Tony Lashbrook, the city manager, said the end of growth as an economic driver means that tourism needs to be pushed. As well, maintaining the quality of life will attract businesses. But assuming the recession ends, there's a lot of real-estate development yet to be done in Truckee. The city's population, now at 16,000, is expected to be 28,500 residents at build-out.

Inflating an igloo
MT. CRESTED BUTTE, Colo. - An igloo - yes, with snow and ice - has been created at the ski area at Crested Butte. But instead of being built with blocks of snow, a strong balloon called an "Igloo Moulder" was inflated, and then snow was piled and compacted around it. After the snow had hardened, the balloon was deflated and removed, leaving a roomy interior with enough headspace for even tall people. Crested Butte Mountain Resort, the ski area operator, was planning to sell meals for $100 per person, offering crab, fondues and sushi. Since Crested Butte now has the balloon, it is thinking about creating other igloos around the mountain, resort officials tell the Crested Butte News.

What to do with $10 million
VAIL, Colo. - Earlier in this century, Vail residents approved a lodging tax that was to be used for a convention centre. The convention centre plans died, but the money is still there, and by the end of this year the pot of money will have grown to nearly $10 million. What to use it for?
Among the ideas being sorted out is a recreation centre or even a wellness centre. The Vail Daily says a group of local residents, including long-time physician Jack Eck, is suggesting a campus that focuses on "medical education and lifestyle issues."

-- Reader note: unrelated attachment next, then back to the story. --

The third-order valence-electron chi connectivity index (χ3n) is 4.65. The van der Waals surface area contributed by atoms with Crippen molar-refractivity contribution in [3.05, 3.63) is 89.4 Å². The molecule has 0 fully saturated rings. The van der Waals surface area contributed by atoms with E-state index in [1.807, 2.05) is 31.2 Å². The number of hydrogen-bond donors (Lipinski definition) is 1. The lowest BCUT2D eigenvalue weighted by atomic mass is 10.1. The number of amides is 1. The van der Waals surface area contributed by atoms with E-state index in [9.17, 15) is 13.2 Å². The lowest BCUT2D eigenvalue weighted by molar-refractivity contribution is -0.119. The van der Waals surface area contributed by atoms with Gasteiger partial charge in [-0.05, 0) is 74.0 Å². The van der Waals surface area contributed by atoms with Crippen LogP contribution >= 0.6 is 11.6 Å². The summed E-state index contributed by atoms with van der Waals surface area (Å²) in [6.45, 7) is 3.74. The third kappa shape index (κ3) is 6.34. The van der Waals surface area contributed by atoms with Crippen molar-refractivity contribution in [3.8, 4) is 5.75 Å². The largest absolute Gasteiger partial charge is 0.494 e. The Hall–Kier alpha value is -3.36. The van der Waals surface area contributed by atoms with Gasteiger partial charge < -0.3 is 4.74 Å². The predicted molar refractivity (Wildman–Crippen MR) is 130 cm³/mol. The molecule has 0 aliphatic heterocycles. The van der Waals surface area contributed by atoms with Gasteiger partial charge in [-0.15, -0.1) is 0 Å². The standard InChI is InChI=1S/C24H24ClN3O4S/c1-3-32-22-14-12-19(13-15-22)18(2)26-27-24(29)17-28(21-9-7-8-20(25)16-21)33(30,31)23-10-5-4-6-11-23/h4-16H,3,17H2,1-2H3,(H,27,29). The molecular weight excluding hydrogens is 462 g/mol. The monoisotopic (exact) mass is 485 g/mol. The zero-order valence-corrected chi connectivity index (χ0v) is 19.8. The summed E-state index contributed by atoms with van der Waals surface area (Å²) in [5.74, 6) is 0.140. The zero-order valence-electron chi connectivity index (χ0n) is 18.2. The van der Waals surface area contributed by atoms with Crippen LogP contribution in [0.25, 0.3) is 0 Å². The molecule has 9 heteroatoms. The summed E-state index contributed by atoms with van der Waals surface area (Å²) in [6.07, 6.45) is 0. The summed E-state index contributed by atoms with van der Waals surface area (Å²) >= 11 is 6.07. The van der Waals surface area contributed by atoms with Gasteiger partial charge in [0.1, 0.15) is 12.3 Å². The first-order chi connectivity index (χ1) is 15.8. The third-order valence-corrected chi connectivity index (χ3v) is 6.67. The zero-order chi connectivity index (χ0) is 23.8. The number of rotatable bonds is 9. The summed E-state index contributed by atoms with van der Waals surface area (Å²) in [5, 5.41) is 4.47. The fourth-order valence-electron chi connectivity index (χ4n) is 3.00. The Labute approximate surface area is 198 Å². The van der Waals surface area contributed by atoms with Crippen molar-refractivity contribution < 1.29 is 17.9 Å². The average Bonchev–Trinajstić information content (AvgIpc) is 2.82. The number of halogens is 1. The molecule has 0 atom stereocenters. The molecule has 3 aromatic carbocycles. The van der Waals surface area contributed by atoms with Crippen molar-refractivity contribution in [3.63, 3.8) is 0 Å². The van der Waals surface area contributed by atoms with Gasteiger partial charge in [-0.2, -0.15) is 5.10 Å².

This comes even as town officials come to grips with the future of the local hospital, called the Vail Valley Medical Center, which has made some noise about moving more of its operations farther down the Eagle Valley.
But instead of spending the $10 million, there are a few in Vail who think it will be wise to sit on the money, to see how bad the economy can get. Too many people, says one individual involved in community affairs, have never felt the "hot breath of failure."

Solar panels at landfill studied
EAGLE, Colo. - What do you do with a landfill once it's filled? Normally, not a whole lot, because of the escaping methane and because there's only about four feet of clay above the trash. But why not solar panels?
That's the idea being explored by Eagle County's government, which uses land sold to it by the U.S. Bureau of Land Management. The contract specified that Eagle County could not use the 60 acres of land for profit.
By bar-napkin calculations, a solar farm there could supply four to five megawatts of electricity, enough for several hundred homes.
Solar experts tell the Vail Daily the idea is great. Matthew Charles of Grid Feeders, an alternative energy company based in Avon, Colo., tells the Vail Daily that solar panels in the Eagle Valley typically produce 30 per cent more energy than other places in the country, because of the greater intensity of sunlight at higher elevations and the amount of sunshine, typically 300 days a year.